Let me point out one other thing that often doesn’t get noticed. Young people are like sponges. They notice the world around them. If you are in a community and you see other people sharing in the benefits of that community, and you’re not benefiting from it. It breeds a sense of resentment, and when you see people doing things that may strike you as anti social and getting away with it. It breeds a sense of resentment and it lowers your inhibition to do things the proper way. So what am I talking about? If we look at what’s happened in terms of income and inequality in our society, and when we look at the fact, that some small number of business executives reap enormous benefits from their labors, from their work. Other people work and don’t get anything. Young people see this and they are not stupid. They understand that there is something wrong with this picture. No one really makes it clear to them why there are people who have enormous wealth and other people have no wealth. They don’t buy the argument that they worked harder, or they’re smarter, or they went to school, because they see people who have done all these things and don’t get ahead too. This is part of what we have not come to grips with in our society, is trying to understand what messages are we sending to young people, especially people who live in inner cities, are of ethnic and minority status. That says no matter what you do, you are not going to be able to share in the bounty of that they see other people having. And it makes it very easy for them to say, if I’m not, then why do I have to play the game like they want me to play it.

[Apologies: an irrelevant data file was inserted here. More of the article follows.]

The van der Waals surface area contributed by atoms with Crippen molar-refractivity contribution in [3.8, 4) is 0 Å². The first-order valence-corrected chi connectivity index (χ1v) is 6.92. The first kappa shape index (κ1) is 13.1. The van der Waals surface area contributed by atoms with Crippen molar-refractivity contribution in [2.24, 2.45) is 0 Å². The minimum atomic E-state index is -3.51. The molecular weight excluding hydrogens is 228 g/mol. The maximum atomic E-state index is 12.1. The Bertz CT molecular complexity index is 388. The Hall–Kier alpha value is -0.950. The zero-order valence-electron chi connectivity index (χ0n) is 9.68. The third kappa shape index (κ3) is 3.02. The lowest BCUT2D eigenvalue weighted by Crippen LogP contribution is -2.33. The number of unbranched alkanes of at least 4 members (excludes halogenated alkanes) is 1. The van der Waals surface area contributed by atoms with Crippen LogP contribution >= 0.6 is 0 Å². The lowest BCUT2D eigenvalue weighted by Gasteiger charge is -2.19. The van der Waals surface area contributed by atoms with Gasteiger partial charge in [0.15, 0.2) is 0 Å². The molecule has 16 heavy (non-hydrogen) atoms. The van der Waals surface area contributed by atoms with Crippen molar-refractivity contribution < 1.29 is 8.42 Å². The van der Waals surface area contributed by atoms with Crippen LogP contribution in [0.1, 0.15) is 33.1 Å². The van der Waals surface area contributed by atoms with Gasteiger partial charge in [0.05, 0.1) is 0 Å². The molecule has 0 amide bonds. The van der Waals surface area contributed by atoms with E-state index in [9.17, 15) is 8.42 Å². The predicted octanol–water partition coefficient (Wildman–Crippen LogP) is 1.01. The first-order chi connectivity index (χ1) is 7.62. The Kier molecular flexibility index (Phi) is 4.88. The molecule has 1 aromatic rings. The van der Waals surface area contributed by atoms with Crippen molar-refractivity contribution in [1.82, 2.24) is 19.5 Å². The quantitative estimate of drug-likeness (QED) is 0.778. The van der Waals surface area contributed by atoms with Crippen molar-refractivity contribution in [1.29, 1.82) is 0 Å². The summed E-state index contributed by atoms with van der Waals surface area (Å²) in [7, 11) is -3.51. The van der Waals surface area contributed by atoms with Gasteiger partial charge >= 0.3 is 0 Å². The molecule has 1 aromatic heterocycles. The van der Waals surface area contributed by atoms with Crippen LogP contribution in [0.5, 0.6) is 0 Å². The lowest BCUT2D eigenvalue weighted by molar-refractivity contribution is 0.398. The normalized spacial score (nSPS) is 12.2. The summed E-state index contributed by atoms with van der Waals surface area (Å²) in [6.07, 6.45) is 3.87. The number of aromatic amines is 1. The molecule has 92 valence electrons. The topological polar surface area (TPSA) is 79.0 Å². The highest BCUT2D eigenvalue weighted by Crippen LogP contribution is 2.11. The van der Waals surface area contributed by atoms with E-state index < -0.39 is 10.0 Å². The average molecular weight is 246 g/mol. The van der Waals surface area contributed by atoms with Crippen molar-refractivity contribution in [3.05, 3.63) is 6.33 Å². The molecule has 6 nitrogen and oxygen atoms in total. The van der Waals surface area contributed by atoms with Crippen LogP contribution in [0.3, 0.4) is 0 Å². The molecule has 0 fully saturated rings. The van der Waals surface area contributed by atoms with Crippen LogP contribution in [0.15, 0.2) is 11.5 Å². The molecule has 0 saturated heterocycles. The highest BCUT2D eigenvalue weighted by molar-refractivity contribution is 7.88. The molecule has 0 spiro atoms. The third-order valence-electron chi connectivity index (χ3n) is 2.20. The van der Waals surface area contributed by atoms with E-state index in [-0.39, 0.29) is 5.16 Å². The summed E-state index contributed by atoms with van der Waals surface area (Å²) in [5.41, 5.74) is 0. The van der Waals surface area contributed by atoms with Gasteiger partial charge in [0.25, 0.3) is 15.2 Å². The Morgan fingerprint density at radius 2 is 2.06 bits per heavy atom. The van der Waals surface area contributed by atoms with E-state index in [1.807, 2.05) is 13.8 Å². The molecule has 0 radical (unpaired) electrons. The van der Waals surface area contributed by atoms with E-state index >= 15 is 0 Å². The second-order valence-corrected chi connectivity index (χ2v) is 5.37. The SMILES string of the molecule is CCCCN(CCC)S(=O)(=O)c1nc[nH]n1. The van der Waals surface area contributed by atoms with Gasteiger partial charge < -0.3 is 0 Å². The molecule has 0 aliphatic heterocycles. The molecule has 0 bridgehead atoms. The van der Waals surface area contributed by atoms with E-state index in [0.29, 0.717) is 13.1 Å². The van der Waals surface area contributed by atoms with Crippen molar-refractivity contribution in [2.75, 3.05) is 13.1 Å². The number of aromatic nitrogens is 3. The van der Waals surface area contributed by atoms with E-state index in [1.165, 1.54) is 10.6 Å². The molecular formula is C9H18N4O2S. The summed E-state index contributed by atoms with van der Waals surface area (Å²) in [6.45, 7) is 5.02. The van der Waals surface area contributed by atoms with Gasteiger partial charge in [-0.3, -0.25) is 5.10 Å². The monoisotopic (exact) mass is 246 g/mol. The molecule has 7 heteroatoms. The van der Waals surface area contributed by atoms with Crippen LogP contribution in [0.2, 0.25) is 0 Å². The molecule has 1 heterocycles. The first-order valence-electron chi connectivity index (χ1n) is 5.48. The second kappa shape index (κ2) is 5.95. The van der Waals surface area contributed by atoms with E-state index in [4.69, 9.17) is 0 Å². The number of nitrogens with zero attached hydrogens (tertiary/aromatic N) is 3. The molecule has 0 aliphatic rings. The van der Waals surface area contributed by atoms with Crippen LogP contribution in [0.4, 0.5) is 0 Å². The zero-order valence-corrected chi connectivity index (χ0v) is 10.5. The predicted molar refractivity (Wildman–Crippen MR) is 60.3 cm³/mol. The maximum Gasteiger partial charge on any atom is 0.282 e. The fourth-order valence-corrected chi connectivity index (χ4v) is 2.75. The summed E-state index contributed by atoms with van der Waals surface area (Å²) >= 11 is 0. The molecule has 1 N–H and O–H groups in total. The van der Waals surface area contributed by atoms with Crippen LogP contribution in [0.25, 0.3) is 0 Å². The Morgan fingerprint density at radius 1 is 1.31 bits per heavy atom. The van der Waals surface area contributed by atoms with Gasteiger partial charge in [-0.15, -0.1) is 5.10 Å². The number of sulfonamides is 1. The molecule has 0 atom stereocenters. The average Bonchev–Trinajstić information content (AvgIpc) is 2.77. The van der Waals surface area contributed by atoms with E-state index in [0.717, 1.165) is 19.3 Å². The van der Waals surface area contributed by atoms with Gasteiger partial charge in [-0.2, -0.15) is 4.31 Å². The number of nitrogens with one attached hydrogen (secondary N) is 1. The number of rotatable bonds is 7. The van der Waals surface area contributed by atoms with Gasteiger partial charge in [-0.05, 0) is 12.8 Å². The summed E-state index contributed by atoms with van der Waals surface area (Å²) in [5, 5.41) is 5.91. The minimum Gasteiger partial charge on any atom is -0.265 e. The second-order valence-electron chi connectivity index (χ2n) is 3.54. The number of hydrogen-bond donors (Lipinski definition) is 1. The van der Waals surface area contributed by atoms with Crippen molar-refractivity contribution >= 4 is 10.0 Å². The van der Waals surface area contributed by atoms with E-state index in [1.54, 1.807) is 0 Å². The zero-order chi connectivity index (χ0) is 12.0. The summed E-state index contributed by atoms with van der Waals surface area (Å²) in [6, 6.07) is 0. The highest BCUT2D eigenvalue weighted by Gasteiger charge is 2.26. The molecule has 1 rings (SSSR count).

This is the sort of thing that policy makers really have to come to grips with rather than just arguing all the time: we’re going to crack down on them, we’re going build more prisons, we’re going to lock people up, we’re going to have curfews, we’re going to cut off cell phones. Those kind of things really are, as I put it a minute ago, are triaging the situation without coming to grips with what kind of society are we really living in. What message does that society send to everybody in that society?

Chip Lebovitz: Is there anything I should know about the flash mob situation?

Sam Fulwood: I’m no expert on this but I do think it’s important that we look at this in a totality, rather than just trying to make it into an either or: personal responsibility or more government spending. I don’t think that is a productive way to shoehorn this situation into our public consciousness. We need to think about this in a real broad and complex way and come up with some far-reaching social understanding of how we can ameliorate some of these problems.


Want to read more work by Sam Fulwood? Click here to see a list of his most recently written articles. We’d like to thank Sam Fulwood for talking to us.


One response to “Talking Philadelphia Flash Mobs with Sam Fulwood

  1. Mr. Fulwood’s discussion of the flash mob… why it’s happening and what might be done… very thought provoking. Thanks.